Landor's characteristic fault, in fact his vice, was that of a temper so undisciplined and impulsive as to be somewhat hurricanic in its consequences, though, not unlike the Australian boomerang, it frequently returned whence it came, and injured no one but the possessor. Circumstances aggravated, rather than diminished, this Landorian idiosyncrasy. Born in prosperity, heir to a large landed estate, and educated in aristocratic traditions, Walter Savage Landor began life without a struggle, and throughout a long career remained master of the situation, independent of the world and its favors. Perhaps too much freedom is as unfortunate in its results upon character as too much dependence. A nature to be properly developed should receive as well as give; otherwise it must be an angelic disposition that does not become tyrannical. All animated nature is despotic, the strong preying upon the weak. If men and women do not devour one another, it is merely because they dare not. The law of self-preservation prevents them from becoming anthropophagi. A knowledge that the eater may in his turn be eaten, is not appetizing. Materially and professionally successful, possessed of a physique that did honor to his ancestors and Nature, no shadows fell on Landor's path to chasten his spirit. Trials he endured of a private nature grievous in the extreme, yet calculated to harden rather than soften the heart,—trials of which others were partially the cause, and which probably need not have been had his character been understood and rightly dealt with. There is a soothing system for men as well as horses,—even for human Cruisers,—and the Rarey who reduces it to a science will deserve the world's everlasting gratitude. Powerful natures are likely to be as strong in their weaknesses as in their virtues; this, however, is a reckoning entirely too rational to be largely indulged in by the packed jury that holds inquest over the bodies, rather than the souls, of men. In his old age at least, Landor's irascibility amounted to temporary madness, for which he was no more responsible than is the sick man for the feverish ravings of delirium. That miserable law-suit at Bath, which has done so much to drag the name of Landor into the mire, would never have been prosecuted had its instigators had any respect for themselves or any decent appreciation of their victim.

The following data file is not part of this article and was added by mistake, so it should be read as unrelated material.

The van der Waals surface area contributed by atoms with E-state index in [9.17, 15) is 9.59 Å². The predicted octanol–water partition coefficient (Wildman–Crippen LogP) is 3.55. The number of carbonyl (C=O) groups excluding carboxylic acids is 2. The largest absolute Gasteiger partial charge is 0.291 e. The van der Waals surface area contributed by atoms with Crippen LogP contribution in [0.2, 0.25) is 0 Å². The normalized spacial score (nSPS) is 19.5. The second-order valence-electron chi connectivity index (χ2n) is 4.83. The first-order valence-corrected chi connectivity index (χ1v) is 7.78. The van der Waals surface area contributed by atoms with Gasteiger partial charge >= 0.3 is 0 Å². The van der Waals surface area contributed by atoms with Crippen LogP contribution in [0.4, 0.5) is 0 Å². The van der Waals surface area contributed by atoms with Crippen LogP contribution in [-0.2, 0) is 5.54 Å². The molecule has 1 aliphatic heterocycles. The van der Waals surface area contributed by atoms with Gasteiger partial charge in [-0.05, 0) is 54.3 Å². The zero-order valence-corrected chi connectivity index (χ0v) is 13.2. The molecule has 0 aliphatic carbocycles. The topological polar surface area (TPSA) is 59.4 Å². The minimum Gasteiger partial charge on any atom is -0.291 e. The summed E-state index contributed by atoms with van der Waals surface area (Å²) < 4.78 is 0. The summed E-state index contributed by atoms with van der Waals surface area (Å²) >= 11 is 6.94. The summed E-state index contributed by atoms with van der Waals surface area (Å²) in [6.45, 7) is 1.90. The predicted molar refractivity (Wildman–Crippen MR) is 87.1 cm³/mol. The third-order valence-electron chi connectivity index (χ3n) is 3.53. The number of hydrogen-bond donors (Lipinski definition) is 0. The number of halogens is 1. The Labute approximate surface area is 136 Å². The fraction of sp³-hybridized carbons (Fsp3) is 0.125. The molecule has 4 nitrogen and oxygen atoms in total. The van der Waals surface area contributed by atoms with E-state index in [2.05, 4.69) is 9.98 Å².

But Landor in his best moods was chivalry incarnate. His courtly manners toward ladies were particularly noticeable from the rarity of so much external polish in the new school of Anglo-Saxon gallantry. It was a pleasure to receive compliments from him; for they generally lay imbedded in the sauce piquante of a bon mot. Having one day dropped his spectacles, which were picked up and presented to him by an American girl, Landor quickly exclaimed, with a grace not to be translated into words, "Ah, this is not the first time you have caught my eyes!" It was to the same young lady that he addressed this heretofore unpublished poem:—

"TO K. F.

"Kisses in former times I've seen, Which, I confess it, raised my spleen; They were contrived by Love to mock The battledoor and shuttlecock. Given, returned,—how strange a play, Where neither loses all the day, And both are, even when night sets in, Again as ready to begin! I am not sure I have not played This very game with some fair maid. Perhaps it was a dream; but this I know was not; I know a kiss Was given me in the sight of more Than ever saw me kissed before. Modest as winged angels are, And no less brave and no less fair, She came across, nor greatly feared, The horrid brake of wintry beard.


"Sienna, July, 1860."

The following papers, in so far as they relate to Landor personally, are not reminiscences of him in the zenith of fame. They contain glimpses of the old man of Florence in the years 1859, 1860, and 1861, just before the intellectual light began to flicker and go out. Even then Landor was cleverer, and, provided he was properly approached, more interesting than many younger men of genius. I shall ever esteem it one of the great privileges of my life that I was permitted to know him well, and call him friend. These papers are given to the public with the hope that they may be of more than ordinary interest to the intelligent reader, and that they may delineate Landor in more truthful colors than those in which he has heretofore been painted. In repeating conversations, I have endeavored to stand in the background, where I very properly belong. For the inevitable egotism of the personal pronoun, I hope to be pardoned by all charitable souls. That Landor, the octogenarian, has not been photographed by a more competent person, is certainly not my fault. Having had the good fortune to enjoy opportunities beyond my deserts, I should have shown a great want of appreciation had I not availed myself of them. If, in referring to Landor, I avoid the prefix "Mr.," it is because I feel, with Lady Blessington, that "there are some people, and he is of those, whom one cannot designate as 'Mr.' I should as soon think of adding the word to his name, as, in talking of some of the great writers of old, to prefix it to theirs."